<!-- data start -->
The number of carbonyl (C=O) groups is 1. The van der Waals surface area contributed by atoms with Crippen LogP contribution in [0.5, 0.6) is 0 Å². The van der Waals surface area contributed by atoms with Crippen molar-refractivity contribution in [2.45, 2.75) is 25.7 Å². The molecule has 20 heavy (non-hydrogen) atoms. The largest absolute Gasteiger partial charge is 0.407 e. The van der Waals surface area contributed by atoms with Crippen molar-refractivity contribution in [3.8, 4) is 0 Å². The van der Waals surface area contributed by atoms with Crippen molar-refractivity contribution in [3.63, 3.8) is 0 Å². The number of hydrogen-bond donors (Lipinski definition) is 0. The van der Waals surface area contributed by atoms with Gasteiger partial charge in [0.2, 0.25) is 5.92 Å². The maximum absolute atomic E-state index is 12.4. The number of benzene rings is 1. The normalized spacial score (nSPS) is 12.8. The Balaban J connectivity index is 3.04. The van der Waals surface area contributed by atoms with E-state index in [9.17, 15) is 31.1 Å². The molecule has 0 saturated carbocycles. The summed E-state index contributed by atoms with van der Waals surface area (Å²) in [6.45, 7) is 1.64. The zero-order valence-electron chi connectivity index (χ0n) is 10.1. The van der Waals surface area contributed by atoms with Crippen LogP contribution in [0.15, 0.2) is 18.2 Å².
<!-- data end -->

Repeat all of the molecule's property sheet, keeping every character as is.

The number of carbonyl (C=O) groups is 1. The van der Waals surface area contributed by atoms with Crippen LogP contribution in [0.5, 0.6) is 0 Å². The van der Waals surface area contributed by atoms with Crippen molar-refractivity contribution in [2.45, 2.75) is 25.7 Å². The molecule has 20 heavy (non-hydrogen) atoms. The largest absolute Gasteiger partial charge is 0.407 e. The van der Waals surface area contributed by atoms with Crippen molar-refractivity contribution in [3.8, 4) is 0 Å². The van der Waals surface area contributed by atoms with Crippen molar-refractivity contribution in [3.63, 3.8) is 0 Å². The number of hydrogen-bond donors (Lipinski definition) is 0. The van der Waals surface area contributed by atoms with Gasteiger partial charge in [0.2, 0.25) is 5.92 Å². The maximum absolute atomic E-state index is 12.4. The number of benzene rings is 1. The normalized spacial score (nSPS) is 12.8. The Balaban J connectivity index is 3.04. The van der Waals surface area contributed by atoms with E-state index in [9.17, 15) is 31.1 Å². The molecule has 0 saturated carbocycles. The summed E-state index contributed by atoms with van der Waals surface area (Å²) in [6.45, 7) is 1.64. The zero-order valence-electron chi connectivity index (χ0n) is 10.1. The van der Waals surface area contributed by atoms with Crippen LogP contribution in [0.15, 0.2) is 18.2 Å².